When surveying the ill-informed, shoddy work that at times passes as in-depth journalism regarding Islam these days, a rationalist may well be tempted to slip into a secular simulacrum of John Bunyan’s Slough of Despond. In reputable press outlets, articles regularly appear in which the author proceeds from an erroneous premise through a fallacious argument to a fatuous conclusion. Compound all this — especially in the main case I’m about to discuss, that of the British former Islamist turned reformer, Maajid Nawaz — with the apparent intent to defame or cast aspersions, and you get worthless artifacts of journalistic malfeasance that should be dismissed out of hand, but that, given the seriousness of the subject, nevertheless merit attention.
For starters, a few words about premises and some necessary background. Those who deploy the “stupid term” (see Christopher Hitchens) “Islamophobia” to silence critics of the faith hold, in essence, that Muslims deserve to be approached as a race apart, and not as equals, not as individual adults capable of rational choice, but as lifelong members of an immutable, sacrosanct community, whose (often highly illiberal) views must not be questioned, whose traditions (including the veiling of women) must not be challenged, whose scripturally inspired violence must be explained away as the inevitable outcome of Western interventionism in the Middle East or racism and “marginalization” in Western countries.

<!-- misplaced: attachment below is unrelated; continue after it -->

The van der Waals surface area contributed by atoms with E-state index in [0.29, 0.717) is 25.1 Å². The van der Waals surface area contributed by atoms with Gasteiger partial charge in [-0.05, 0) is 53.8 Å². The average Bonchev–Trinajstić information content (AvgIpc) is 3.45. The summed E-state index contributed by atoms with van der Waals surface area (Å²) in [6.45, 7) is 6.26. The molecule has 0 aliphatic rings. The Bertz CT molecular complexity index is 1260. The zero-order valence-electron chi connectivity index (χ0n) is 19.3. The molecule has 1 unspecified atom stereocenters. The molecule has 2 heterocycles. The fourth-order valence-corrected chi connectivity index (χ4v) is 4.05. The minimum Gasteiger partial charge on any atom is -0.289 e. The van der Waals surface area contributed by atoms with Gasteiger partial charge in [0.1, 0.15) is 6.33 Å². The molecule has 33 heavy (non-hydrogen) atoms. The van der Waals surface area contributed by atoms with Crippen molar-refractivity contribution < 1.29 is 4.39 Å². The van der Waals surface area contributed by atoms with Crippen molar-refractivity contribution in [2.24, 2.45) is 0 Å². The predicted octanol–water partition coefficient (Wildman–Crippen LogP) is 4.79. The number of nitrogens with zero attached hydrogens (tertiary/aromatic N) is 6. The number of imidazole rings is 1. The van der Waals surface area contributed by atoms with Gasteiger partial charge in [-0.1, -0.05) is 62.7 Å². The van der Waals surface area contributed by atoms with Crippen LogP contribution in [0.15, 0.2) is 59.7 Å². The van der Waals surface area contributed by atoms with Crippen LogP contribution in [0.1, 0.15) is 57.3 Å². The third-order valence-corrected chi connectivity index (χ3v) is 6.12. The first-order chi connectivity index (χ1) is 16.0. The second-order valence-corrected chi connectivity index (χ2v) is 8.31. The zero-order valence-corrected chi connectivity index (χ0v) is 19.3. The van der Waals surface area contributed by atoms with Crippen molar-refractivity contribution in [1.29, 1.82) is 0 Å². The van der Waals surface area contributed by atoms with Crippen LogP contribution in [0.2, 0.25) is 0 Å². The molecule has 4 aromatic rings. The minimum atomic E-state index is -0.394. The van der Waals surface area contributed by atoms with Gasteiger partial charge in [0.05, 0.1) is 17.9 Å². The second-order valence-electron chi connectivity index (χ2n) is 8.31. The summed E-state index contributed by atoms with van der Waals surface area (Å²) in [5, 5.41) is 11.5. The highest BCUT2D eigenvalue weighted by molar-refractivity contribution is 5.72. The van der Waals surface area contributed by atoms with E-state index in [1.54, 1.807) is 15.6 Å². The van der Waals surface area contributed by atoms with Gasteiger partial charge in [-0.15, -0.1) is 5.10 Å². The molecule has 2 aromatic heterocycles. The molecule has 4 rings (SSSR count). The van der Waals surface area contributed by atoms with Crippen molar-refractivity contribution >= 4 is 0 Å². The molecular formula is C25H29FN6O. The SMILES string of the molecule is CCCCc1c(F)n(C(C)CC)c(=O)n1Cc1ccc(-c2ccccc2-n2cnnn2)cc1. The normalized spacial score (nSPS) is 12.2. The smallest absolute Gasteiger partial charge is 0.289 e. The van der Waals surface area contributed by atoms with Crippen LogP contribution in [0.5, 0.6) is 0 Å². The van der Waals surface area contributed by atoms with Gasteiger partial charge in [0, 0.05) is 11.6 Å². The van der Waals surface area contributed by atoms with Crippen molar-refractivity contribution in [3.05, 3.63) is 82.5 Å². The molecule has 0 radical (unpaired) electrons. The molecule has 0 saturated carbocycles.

Fail to exhibit due respect for Islam — not Muslims as people, Islam — and you risk being excoriated, by certain progressives, as an “Islamophobe,” as a fomenter of hatred for an underprivileged minority, as an abettor of Donald Trump and his bigoted policy proposals, and, most illogically, as a racist.